Yours Until Death by Gunnar Staalesen

Staalesen, Gunnar – ‘Yours Until Death’ (translated by Margaret Amassian)
Paperback: 332 pages (July 2010) Publisher: Arcadia ISBN: 1906413703

Originally published in Norway in 1979 and first translated into (and published in) English in 1993, YOURS UNTIL DEATH is an early volume in a series featuring Varg Veum, a not very successful private eye. As the novel opens, Varg, whose name was sarcastically said by his father to mean “Outlaw”, is missing his ex-wife and son and lamenting his impecunious state when an eight-year-old boy, Roar, comes bursting into his office. Roar has had his bicycle stolen by a local gang of teenage thugs and has looked in the phone book for a private detective. He lives alone with his mother, Wenche, and does not want her to try to recapture the bike because the thugs beat up and molested the mother of one of Roar’s friends who tried to remonstrate with them for an earlier misdeed.

Perhaps because Roar reminds Varg of his own estranged son, he decides to take on the case, quickly tracking the gang to a hut in the woods and retrieving the boy’s bike. Roar lives in a large tower block and invites Varg home after his rather bruising success. Hence, Varg meets the alluring Wenche, and learns her story, as well as discovering for himself what life is like in the grim flats, where most of the families have been abandoned by the fathers, and the teenage gang, headed up by the (allegedly) psychopathic Joker, rule.

Plagued by melancholy and a sense of sympathy for the underdog, Varg begins to dig into the circumstances of the tower-block dwellers, interviewing the truculent Gunnar, the leader of the local youth club and the only person who seems to have any influence over the boys, and Joker’s mother Hildur, now an old drunk living on her memories.

Soon, the unstable situation blows up into a real crime, and the police become involved. Varg and Joker are both witnesses, and based on his previous experiences with the police, Varg manages to infiltrate himself into the investigation. In the best traditions of detective fiction, he meets all the people who know the victim and the accused, listens to their stories and broods about what it all means. By the end, ours and Varg’s prejudices have been taken out, aired, turned around and, after Varg’s dogged persistence at uncovering every aspect to the lives of the small cast of characters however inconsequential, the identity and motivation of the criminal are revealed- leaving a sense of sadness and missed opportunity, as well as sheer, unnecessary waste.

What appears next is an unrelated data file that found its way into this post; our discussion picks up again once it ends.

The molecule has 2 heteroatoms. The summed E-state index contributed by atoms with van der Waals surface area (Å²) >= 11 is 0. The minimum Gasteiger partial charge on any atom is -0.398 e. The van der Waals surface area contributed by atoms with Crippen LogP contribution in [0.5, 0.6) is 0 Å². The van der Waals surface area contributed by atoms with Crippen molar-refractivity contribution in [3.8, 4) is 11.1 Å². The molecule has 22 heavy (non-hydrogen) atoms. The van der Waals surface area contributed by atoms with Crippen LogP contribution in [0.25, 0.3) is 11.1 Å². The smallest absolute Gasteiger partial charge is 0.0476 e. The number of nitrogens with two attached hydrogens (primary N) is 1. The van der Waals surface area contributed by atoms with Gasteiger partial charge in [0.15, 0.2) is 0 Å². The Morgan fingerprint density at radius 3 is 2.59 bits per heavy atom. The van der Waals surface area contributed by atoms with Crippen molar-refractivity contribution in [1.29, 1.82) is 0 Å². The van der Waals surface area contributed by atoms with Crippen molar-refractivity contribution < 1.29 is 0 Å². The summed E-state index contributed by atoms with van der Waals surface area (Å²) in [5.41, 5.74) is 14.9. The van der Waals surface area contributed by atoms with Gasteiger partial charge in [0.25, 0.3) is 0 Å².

I found this book a particularly interesting snapshot of society. It was written in the 1970s – Varg himself was born in 1946 and spends much of the novel musing on how life in Norway has changed since the end of World War Two, and how society is disintegrating. Many of his thoughts mirror those of Maj Sjowall and Per Wahloo, whose Martin Beck novels, set in Sweden, were written at about the same time or slightly earlier. Another difference between this and many private-eye novels is that Varg (and other characters) are verbose. Varg in particular is the opposite of laconic – the author spends quite some pages on exposition, both of Varg’s own thoughts about his own past, and in conversations: whenever two characters meet, they seem to spend a lot of time exchanging detailed life-stories and explanations for past actions. Perhaps this makes the book slightly dated, but even so I very much enjoyed the novel, on the strength of which I have purchased the two (much) later books in the series that have recently been translated into English.

Review first published at Euro Crime, March 2011.

Advertisements
This entry was posted in Books, Crime fiction, Eurocrime, Europe, Norway, Private investigator, Social comment, Translated. Bookmark the permalink.

Leave a Reply

Fill in your details below or click an icon to log in:

WordPress.com Logo

You are commenting using your WordPress.com account. Log Out /  Change )

Google+ photo

You are commenting using your Google+ account. Log Out /  Change )

Twitter picture

You are commenting using your Twitter account. Log Out /  Change )

Facebook photo

You are commenting using your Facebook account. Log Out /  Change )

Connecting to %s